Theatre and Film Studies
What we do
We study theatre and film as performing arts and as cultural processes in order to provoke a more direct understanding of ourselves as participants in, and as performers and consumers of, culture. Theatre and Film Studies students are encouraged to work both as artists and as scholars at all levels: to read and think and write, but also to create, to act and direct, and to shoot and edit films.
Our approach is interactive and interdisciplinary, incorporating literary, historical, aesthetic, philosophical, psychoanalytic and socio-political theories from the twin perspectives of the artist and the spectator/reader, through the experiences of doing and watching as well as through the processes of intellectual inquiry and research.
Theatre and film studies courses integrate theory and practice, with performance and digital film work serving as grounds for scholarly writing and all research having the potential to provoke artistic experimentation. Ideally, students study both theatre and film, as these disciplines have in common various theories of genre, representation and performance, as well as the practices of acting and directing.
Images from Passion, Pulse, Power.
Free Theatre's Distraction Camp toured Wellington.
- Theory and Practice
- Course Information
- What can I do with a degree in Theatre and Film Studies?
Enrolments for stage two and three theatre and film studies courses are now open. Please come talk to us about your plans for next year. Contact Sharon Mazer.
Canterbury Tales (FESTA 2013)
Christchurch Cathedral Square. Sunday 27th October, 2013.
As a follow up to Luxcity 2012, Free Theatre Christchurch and FESTA, in collaboration with TAFS students and staff, presented a night of carnivalesque delights. Canterbury Tales was a performative exploration of the city of Christchurch whereby a procession of large puppets and masked performers travelled to urban locations where different Canterbury tales were performed in interactive environments created by artists in collaboration with architecture, design and scenography students and local businesses. This event was about exploring local identity and the idea of ‘place-making’ through performance.
- Associate Professor Sharon Mazer and PhD Candidate Te Rita Papesch, keynote address, ‘But is it Art? Kapa Haka as a Contemporary Indigenous Performance’. For Kōwhiti / Atarau – Beam of Light Indigenous Contemporary Dance Festival and Symposium at Te Papa (Wellington), 6-7 November 2013. Sharon is also giving a paper: ‘A Case for Creative Misunderstanding.’
- A new article by Associate Professor Sharon Mazer in Australasian Drama Studies: ‘Skirting Burlesque.’
- Associate Professor Sharon Mazer asks 'A National Theatre in New Zealand? Why/Not?' in S. Blandford (Ed.)'s Theatre and Performance in Small Nations.
- A curated collection of essays and play-excerpts titled ‘Reflections on Theatre and Performance in the (post) Earthquake Zone’ appeared in the April issue of Australasian Drama Studies. The collection was edited by Associate Professor Sharon Mazer and includes writing by TAFS staff, graduates and graduate students Dr Ryan Reynolds, Dr George Parker, Simon Troon and Tony McCaffrey.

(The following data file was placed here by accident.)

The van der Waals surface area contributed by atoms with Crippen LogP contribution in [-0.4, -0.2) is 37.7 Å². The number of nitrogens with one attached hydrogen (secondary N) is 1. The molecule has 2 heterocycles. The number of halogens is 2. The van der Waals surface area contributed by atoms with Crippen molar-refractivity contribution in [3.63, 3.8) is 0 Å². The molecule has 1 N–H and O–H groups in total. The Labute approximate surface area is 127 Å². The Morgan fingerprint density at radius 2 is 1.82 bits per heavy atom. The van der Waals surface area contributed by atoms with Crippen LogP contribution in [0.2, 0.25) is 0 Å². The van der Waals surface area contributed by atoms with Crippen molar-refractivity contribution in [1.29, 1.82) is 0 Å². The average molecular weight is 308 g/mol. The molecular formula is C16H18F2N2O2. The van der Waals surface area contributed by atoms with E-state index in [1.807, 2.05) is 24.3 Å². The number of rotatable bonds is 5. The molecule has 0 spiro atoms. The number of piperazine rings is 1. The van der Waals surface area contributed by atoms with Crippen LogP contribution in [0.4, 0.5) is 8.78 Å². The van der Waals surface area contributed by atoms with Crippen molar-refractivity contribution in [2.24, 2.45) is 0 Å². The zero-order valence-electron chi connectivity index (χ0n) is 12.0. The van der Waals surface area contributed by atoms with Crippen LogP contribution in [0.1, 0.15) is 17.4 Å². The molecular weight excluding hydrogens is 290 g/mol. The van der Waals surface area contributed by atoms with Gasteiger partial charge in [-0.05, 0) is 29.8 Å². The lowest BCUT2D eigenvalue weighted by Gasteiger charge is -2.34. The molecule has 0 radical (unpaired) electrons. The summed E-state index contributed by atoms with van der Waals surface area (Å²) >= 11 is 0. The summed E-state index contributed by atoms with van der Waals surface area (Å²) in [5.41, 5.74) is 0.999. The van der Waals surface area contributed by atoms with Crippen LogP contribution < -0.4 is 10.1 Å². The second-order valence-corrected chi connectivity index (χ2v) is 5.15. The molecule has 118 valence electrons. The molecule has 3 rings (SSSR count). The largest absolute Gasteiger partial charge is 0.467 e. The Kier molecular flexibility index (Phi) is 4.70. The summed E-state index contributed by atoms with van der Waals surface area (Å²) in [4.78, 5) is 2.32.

Earthquake Memorial Sculpture
Song Song (A Musical Bridge) is a sound sculpture designed by Chris Reddington, Technical Director and Designer, Theatre and built by Chris and Stuart Lloyd-Harris, Technical Director and Tutor for Film. The work was selected as the CPIT earthquake commemoration artwork and was unveiled on the anniversary of the February 2011 quake.
The Soldier's Tale
Associate Professor Peter Falkenberg directed the Christchurch Symphony Orchestra production of Stravinsky's The Soldier's Tale for the 2013 Christchurch Arts Festival. PhD student Emma Johnston and tutor George Parker played the roles of the devil and the soldier.
Highlights of 2012
Best Play - I Sing the Body Electric
Free Theatre's production of I Sing the Body Electric, a collaboration with the university's HIT Lab, was named 'Best Play' for 2012 by The Press. Directed by Associate Professor Peter Falkenberg, it followed on from last year's Passion, Pulse, Power, and performed a sold out winter season in Christchurch. "This was a production to plunge into rather than politely nibble... outstanding theatre for the senses" wrote The Press.
Associate Professor Peter Falkenberg, senior lecturer in Theatre and Film Studies, won a prestigious University Teaching Award in recognition of teaching excellence. Congratulations Peter!
Dr Ryan Reynolds received a Tertiary Education Union (TEU) Award of Excellence for Professional Integrity.
Gap Filler continued to break new ground
The Gap Filler Trust, founded by TAFS staff and graduates, was given an award for Social Innovation at the NZI National SBN Awards. Meanwhile Prince Charles danced on Gap Filler's Dance-o-Mat and Coralie Winn was named a "One News Good Sort" in recognition of her work as co-founder and director of Gap Filler.
Dr George Parker and Dr Ryan Reynolds each contributed talks for TEDxEQChCh 2012. George spoke about Free Theatre and Arts Circus; and Ryan spoke about Gap Filler and Life in Vacant Spaces. Hear Ryan's TEDx talk, The Adolescent City. Hear George's TEDx talk, Through An Artistic Lens.
Hereafter Wins Award
Hereafter performed at the Dunedin Fringe Festival, where it won entrance to the 2013 Adelaide Festival, including free registration to the festival. According to the Judges "this bold and challenging work is compelling theatre of the highest calibre".
Associate Professor Peter Falkenberg directed Bluebeard's Castle, which featured the graduating class of Theatre and Film Studies and performed a sold out season as part of the Platform Festival.
Close Up Puppetry
The course TAFS105 Puppetry, Animated Film and Gaming featured on TV1 Close Up.